It’s not been a great week.
The guy I’d been dating for three months, who lovingly gazed in my eyes and told me I could trust him and I was “safe” with him, morphed into someone out of a Patricia Highsmith novel almost overnight.
Two of my kids at work had to be hospitalized for 5150s, one of whom was abruptly removed from our facility by the court, without any proper termination.
The cold I’d caught the week before fuzzed up my head and kept my bedraggled ass from finishing my Christmas shopping.
And then yesterday I stepped into the empty apartment to which I will be moving next Saturday, the one that had been gorgeously staged when I was shopping new rentals, and I completely and utterly freaked out.
Without the staging, it looked like a shabby box. A box the size of which I haven’t lived in for 25 years. While spacious, the living area is way too small for all of my furniture, and no matter which way I turned I couldn’t figure out where I could fit my dining room table, which, I discovered, is a foot too long to fit in the building’s elevator anyway.
My dining room table isn’t just a dining room table. It’s an heirloom, one that has graced the dining room of every place I’ve lived for half my life. It’s been the centerpiece of countless parties. It’s where my kids and I eat every meal. It’s where I serve my friends soup when they come over. It’s where Franny does her homework, where I often sit and blog, where Luca once carved his name with a butter knife.
It was at this point that I felt seriously unglued. A trail of realizations led me further into despair. I’d have to rent a bigger, and more expensive, storage space. I’d have to take the elevator down eleven floors to reach the laundry rooom (this will be the first time I haven’t had my own washer/dryer in 25 years). I’d have to put the outdoor cat on Prozac. I’d have to shrink my dinner guests down to a size manageable enough to fit around a breakfast table.
As I stared out the window and gazed ten floors down to the street, I felt claustrophobic. My life, which had once seemed boundless, now felt way too small. Too small to fit both my kids, which means I have to put Luca in storage over at his dad’s.
One way I’ve kept my psyche afloat since my first divorce has been to turn each of the four places I’ve lived into a sanctuary. I decorate well, and I’ve been able to make each home feel like a home. I’ve been able to provide a bedroom for each kid, and a place in which guests like to gather. I’ve been able to walk through my front door and feel like my life is somewhat normal.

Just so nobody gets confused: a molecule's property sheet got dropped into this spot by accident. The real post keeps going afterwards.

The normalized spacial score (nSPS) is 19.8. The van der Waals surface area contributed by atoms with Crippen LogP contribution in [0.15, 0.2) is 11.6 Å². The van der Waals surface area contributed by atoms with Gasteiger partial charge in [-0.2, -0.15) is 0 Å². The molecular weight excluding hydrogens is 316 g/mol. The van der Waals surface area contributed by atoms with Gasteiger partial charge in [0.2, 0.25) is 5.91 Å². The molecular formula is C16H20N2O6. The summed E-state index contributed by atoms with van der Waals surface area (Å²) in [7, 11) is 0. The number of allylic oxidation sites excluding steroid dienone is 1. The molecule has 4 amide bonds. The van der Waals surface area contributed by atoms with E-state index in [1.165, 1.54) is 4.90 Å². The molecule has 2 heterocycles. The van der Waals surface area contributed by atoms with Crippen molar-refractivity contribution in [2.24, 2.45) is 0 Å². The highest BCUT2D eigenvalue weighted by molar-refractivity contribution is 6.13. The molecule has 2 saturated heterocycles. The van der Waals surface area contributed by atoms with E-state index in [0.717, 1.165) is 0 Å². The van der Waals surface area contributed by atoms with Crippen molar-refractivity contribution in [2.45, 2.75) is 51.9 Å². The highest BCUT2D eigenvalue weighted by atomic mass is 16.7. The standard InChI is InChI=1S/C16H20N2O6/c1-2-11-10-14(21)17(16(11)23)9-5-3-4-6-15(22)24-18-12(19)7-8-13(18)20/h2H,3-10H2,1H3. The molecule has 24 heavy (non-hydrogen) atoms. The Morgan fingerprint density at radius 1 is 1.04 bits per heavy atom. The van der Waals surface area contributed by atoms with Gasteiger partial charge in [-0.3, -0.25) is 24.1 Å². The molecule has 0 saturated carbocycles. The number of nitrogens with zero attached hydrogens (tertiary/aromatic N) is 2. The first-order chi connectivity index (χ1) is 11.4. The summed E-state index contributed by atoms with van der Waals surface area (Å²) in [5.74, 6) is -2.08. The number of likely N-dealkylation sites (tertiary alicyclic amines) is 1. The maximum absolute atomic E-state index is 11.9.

I’ve Scarlett O’Hara’ed my way through every day. I’ve turned curtains into dresses. And I’ve told myself, I’ll think about it tomorrow.
But I don’t know how to Scarlett O’Hara my way out of a life that appears to have completely caved in on itself.
* * *
I realized I was going to be late getting Franny to her hair appointment and darted out the door. When I picked her up from her volunteer job at the local pet adoption, I lost my shit. I said bad things about the person who doesn’t pay child support, and the job that drains me, and how tired and sick and alone I feel, and how I just can’t do it anymore. I didn’t just say these things, I screamed them, and pounded the steering wheel.
Driving back from the hair appointment, I glanced over at a blanched Franny, who looked the way I felt at her age when my mother descended into hysterics. With an older sister out of the house, and a father who disappeared into his office, I became the go-to person for my mother’s weekly melt-downs. By age ten I felt, in Anne Lamott lingo, like I was carrying a full caseload, and a clipboard.
I don’t want the same experience to derail Franny’s childhood and turn her into a therapist. So I vowed to pull myself the fuck together, and I apologized.
When we got home, I left Franny to be picked up for a sleepover and went for a jog to clear my head. When I returned, I found a note telling me she’d emptied the trash and unloaded the dishwasher. I felt immense gratitude for my thoughtful daughter, and immense horror at memories of myself at her age, frantically emptying trash cans, trying to keep my mother from falling apart.
Yet only a few hours later, after discovering Luca had left a trail of chips and salsa all over the house, I lost my shit again. Luca is much more fragile than Franny, and he’s spun-out enough over the prospect of living 100% of the time with his dad, who, he has informed me, threatens to send him back to wilderness camp every day.
I stood in the kitchen yelling at him to clean up his mess, which of course prompted him to yell at me about downsizing him out of a bedroom, and I realized I had to put myself in time-out. I poured myself a glass of wine, barricaded myself in my room, and wrapped stocking stuffers with trembling fingers.
What would Scarlett O’Hara do? I asked myself. What would she do when she runs out of curtains, and out of steam?
To be continued…